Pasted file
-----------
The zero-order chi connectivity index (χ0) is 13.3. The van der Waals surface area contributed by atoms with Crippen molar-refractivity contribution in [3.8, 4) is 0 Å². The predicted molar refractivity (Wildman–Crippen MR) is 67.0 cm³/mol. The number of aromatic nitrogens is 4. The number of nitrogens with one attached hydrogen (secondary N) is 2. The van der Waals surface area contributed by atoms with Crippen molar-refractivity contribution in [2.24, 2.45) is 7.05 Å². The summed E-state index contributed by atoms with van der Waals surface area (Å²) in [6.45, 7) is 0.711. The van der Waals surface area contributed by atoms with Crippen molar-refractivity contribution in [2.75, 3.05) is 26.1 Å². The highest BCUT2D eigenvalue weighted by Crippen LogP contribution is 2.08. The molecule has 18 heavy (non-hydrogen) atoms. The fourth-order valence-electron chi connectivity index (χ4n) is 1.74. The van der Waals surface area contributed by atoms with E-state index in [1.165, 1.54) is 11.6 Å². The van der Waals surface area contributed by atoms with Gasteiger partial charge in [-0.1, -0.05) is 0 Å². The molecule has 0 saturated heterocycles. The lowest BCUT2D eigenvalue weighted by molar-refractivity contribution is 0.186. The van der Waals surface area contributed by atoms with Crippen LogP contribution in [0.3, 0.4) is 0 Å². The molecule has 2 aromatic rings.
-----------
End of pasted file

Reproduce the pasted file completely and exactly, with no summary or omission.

The zero-order chi connectivity index (χ0) is 13.3. The van der Waals surface area contributed by atoms with Crippen molar-refractivity contribution in [3.8, 4) is 0 Å². The predicted molar refractivity (Wildman–Crippen MR) is 67.0 cm³/mol. The number of aromatic nitrogens is 4. The number of nitrogens with one attached hydrogen (secondary N) is 2. The van der Waals surface area contributed by atoms with Crippen molar-refractivity contribution in [2.24, 2.45) is 7.05 Å². The summed E-state index contributed by atoms with van der Waals surface area (Å²) in [6.45, 7) is 0.711. The van der Waals surface area contributed by atoms with Crippen molar-refractivity contribution in [2.75, 3.05) is 26.1 Å². The highest BCUT2D eigenvalue weighted by Crippen LogP contribution is 2.08. The molecule has 18 heavy (non-hydrogen) atoms. The fourth-order valence-electron chi connectivity index (χ4n) is 1.74. The van der Waals surface area contributed by atoms with E-state index in [1.165, 1.54) is 11.6 Å². The van der Waals surface area contributed by atoms with Gasteiger partial charge in [-0.1, -0.05) is 0 Å². The molecule has 0 saturated heterocycles. The lowest BCUT2D eigenvalue weighted by molar-refractivity contribution is 0.186. The van der Waals surface area contributed by atoms with Crippen LogP contribution in [0.3, 0.4) is 0 Å². The molecule has 2 aromatic rings.